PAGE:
By Park Si-soo
A labor union comprised of native English teachers working for a language institute or "hagwon" has been established in Incheon, a legal expert on labor representing them said Tuesday.
This is the second teachers' union, said Jung Bong-soo. The first one was established in 2005 in Gangam, southern Seoul, according to the Ministry of Labor.
Jung said five native English teachers at a private language institute in Incheon were given approval to establish the union by a ward office on Nov. 24.
The union, headed by Evan Lloyd from the United States, has nine members, he said. Native English teachers belonging to the institute are eligible to join, he added. The union head was unable to be immediately reached for comment.
A pattern of "unlawful" behavior by the employer - unpaid overtime and threats of dismissal - drove them to unionize, Jung said.
The five founding members decided to set up the union after the employer forced them to work 40 hours per week rather than 30 hours stipulated in their contract.
"Under the contract, the employer is supposed to pay an overtime rate of 15,000 won per hour. But the employer paid nothing," Jung told The Korea Times in a phone interview. "In response to complaints about the unpaid overtime, the employer even verbally threatened to fire one of the five, who was a woman."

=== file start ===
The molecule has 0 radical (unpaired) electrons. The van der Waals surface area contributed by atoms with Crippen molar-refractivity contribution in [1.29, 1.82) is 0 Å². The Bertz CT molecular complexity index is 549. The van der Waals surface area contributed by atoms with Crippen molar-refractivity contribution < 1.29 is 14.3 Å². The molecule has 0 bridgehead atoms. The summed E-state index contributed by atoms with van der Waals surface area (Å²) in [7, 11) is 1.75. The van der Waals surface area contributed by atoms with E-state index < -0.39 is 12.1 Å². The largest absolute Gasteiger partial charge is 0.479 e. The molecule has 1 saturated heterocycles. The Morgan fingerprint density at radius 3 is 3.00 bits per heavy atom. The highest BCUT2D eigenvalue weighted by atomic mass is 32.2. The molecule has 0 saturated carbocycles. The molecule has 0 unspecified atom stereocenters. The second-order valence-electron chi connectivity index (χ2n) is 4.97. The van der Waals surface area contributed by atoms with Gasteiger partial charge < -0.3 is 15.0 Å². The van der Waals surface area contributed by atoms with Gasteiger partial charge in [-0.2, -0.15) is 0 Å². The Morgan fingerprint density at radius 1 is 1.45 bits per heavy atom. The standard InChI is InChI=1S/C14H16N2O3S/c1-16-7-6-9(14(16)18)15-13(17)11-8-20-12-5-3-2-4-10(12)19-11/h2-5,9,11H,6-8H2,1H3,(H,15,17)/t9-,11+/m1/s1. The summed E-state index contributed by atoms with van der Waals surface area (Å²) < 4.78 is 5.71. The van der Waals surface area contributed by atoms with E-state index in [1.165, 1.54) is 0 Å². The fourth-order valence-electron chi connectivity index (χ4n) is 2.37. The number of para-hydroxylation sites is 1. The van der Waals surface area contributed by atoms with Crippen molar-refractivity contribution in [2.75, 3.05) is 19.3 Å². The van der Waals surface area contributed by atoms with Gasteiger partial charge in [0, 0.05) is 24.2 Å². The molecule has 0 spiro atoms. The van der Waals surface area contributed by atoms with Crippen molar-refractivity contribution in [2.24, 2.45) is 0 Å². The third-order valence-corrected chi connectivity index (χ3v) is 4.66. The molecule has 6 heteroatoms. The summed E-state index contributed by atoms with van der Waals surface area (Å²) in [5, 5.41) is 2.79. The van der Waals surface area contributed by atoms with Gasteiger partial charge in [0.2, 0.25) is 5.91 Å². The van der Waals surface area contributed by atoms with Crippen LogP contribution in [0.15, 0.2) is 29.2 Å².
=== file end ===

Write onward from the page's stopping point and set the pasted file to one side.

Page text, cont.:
They visited Jung's office, KangNam Labor Law Firm, in southern Seoul in early September for consultations, leading to an investigation by a state labor inspector.
"The inspector acknowledged the teachers were forced to work additional hours without proper compensation and ordered the employer to pay," he said.
That ruling, however, was not good enough for them because their relations with the employer turned sour with one of the five being laid off. The dismissed teacher plans to file a petition with the Ministry of Labor for her reinstatement.
"The other teachers involved in the dispute also fear similar retaliatory action," Jung noted.
The expert refused to identify the language institute in question to protect the unionized teachers from further retaliation.
Yoo Mi-young, the labor inspector in charge of the case, said: "The number of petitions of this kind brought up by native English teachers here is on the increase."
Ahn Kyu-seok, a spokesman for the Korea Immigration Service, said: "Their activities aimed at protecting and boosting their right as legitimate employees will be guaranteed by law, but any activities with political purposes will be prohibited as stipulated in the Immigration Law."
A total of 22,905 foreign nationals are here on E-2 English teaching visas as of Oct. 31 this year, according to the Ministry of Justice. Of them, 134 overstayed their visa, the ministry said.